Today's DVDs: Vanishing on 7th Street, The Other Woman, and Diabolique

Horror seems to be the theme for today's DVDs as Art Attack looks at two horror films - the entertaining Vanishing on 7th Street and the sublime French classic Diabolique - and one horrible film, The Other Woman.

Vanishing on 7th Street

stars John Leguizamo, Hayden Christensen, Thandie Newton and Jacob Latimore and was directed by Brad Anderson .

The set-up: Vanishing on 7th Street, by director Brad Anderson, has a simple plotline. A blackout hits Detroit one night and the darkness starts swallowing people, and by dawn there are just four people left - John Leguizamo, Hayden Christensen, Thandie Newton and Jacob Latimore. Everyone else has been swallowed by the darkness. Huddled in a bar with a cranky generator, the group knows as soon as the lights go out, the shadows will come for them.

Here's what our critic Chuck Wilson said about the film: Early on, director Brad Anderson (Next Stop Wonderland, The Machinist) and first-time screenwriter Anthony Jaswinski signal their storytelling influences by having [a] character steps on a pair of wire-rimmed reading glasses, an homage, surely, to the final shot of "Time Enough At Last," the unforgettable Twilight Zone episode in which Burgess Meredith portrayed a bookish bank clerk who becomes the last man on Earth.

Here's our take: Come on, John Leguizamo as one of the last people on Earth?

Today's DVDs: Vanishing on 7th Street, The Other Woman, and Diabolique

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What perfect casting. Nobody does scared and hopeless better than Leguizamo. He jumps every time he hears himself breathe. It's worth the price of the DVD just to see him go further and further into "We ain't gonna make it, man, we ain't gonna make it!" mode.

Yes, there's that whole Twilight Zone thing and even a nod to Roanoke, but the story is more about how fear and panic take hold of a small group of people than it is about trying to deal with the end of the world.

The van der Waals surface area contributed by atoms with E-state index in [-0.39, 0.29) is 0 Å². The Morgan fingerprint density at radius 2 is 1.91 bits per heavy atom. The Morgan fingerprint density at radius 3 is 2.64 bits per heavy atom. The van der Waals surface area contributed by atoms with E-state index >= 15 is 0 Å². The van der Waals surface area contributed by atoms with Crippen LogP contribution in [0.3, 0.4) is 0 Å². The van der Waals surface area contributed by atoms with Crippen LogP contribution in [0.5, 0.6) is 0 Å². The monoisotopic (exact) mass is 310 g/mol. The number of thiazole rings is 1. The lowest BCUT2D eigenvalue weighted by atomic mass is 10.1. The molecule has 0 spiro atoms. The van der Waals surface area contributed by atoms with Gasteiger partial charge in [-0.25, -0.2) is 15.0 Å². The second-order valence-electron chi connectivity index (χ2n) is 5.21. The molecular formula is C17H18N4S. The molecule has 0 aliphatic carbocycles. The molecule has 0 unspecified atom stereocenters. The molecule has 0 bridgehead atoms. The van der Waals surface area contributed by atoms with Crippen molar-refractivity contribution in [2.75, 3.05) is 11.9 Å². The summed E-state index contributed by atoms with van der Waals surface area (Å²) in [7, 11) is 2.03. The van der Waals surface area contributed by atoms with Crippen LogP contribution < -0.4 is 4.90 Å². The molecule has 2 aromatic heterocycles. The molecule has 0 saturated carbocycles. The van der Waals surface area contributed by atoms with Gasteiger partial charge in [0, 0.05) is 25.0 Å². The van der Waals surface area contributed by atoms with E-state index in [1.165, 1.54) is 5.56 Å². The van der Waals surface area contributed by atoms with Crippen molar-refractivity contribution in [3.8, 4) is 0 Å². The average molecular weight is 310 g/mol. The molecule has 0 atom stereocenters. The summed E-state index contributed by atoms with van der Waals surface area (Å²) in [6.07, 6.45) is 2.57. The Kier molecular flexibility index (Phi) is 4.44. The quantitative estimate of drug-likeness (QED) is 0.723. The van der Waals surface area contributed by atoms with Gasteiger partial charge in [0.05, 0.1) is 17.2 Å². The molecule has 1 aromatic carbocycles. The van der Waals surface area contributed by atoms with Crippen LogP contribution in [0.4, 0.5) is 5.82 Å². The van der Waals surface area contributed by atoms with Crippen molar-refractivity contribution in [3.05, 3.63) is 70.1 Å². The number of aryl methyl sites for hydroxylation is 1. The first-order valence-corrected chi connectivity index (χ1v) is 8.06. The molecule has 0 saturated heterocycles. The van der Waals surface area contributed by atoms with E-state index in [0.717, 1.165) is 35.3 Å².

DVD/Blu-ray extras: Alternate endings, commentary by the director, interview with the director and actors, a Making of Vanishing on 7th Street documentary and a photo gallery. Vanishing on 7th Street is available from Netflix today.

The Other Woman

stars Natalie Portman, Scott Cohen and Lisa Kudrow and was directed by Don Roos.

The set-up: In The Other Woman, a lawyer, Jack (Scott Cohen), divorces his wife Carolyn (Lisa Kudrow) and marries his mistress Emilia (Natalie Portman). As the new wife, Emilia quickly gets pregnant, but the baby dies, leaving her grief-stricken and faced with an absent husband, a terror of a step-son (8-year-old Charlie Tahan) and a very, very angry Carolyn.

Here's what our critic Melissa Anderson had to say about the movie: Though lazily mocking hyper-vigilant parenting, the film treats the moldiest clichés--"We all end up marrying our fathers anyway"; "It's the people who love you you're the hardest on"--as gospel. Portman, neither courageous nor complex enough to fully embody an often unlikable character, succeeds merely in enervating us.

Here's our take: Yawn. Yes, losing a baby is one of the most difficult experiences a couple can go through, but the fact that we don't really care about the couple in question makes it hard to care about their loss. Kudrow is perfect as the shrieking, vile ex, but watching Portman mope around being sad and lonely isn't very interesting.

DVD/Blu-ray extras: Who cares? If you must know, yes, The Other Woman is available on Netflix today.

Diabolique

stars Vera Clouzot, Simone Signoret and Paul Meurisse and was directed by Herni-Georges Clouzot.

The set-up: Vera Clouzot and Simone Signoret star in the 1955 thriller Diabolique by director Henri-Georges Clouzot. It's the story of a woman (Clouzot) married to an abusive man (Paul Meurisse). She finds an unlikely ally in her husband's disgruntled mistress (Signoret), and the two plot to kill him. They drug and then drown him, disposing of the body where it's sure to be found. That's when things get complicated - the body disappears. The two women get desperate when they start finding evidence that he's still alive.

Here's our take: Diabolique is a delicious mystery, full of plot twists and surprises.

Clouzot, who is said to have snatched the rights to the story away from Alfred Hitchcock, keeps things tense and pulls stellar performances from his three leads. There aren't any monsters (unless you call two women who plot to kill the man they supposedly love monsters) in Diabolique, but this is truly one of the best horror films ever made.

DVD/Blu-ray extras: The French language film has been digitally restored and reissued on DVD and Blu-ray by the Criterion Collection with several extras such as commentary by French film expert Kelly Conway, a new introduction by a collegue of Clouzot, a video interview with film critic Kim Newman and the original theatrical trailer. There are English subtitles for those of us that don't parles-tu francais. Diabolique is available on Netflix now.


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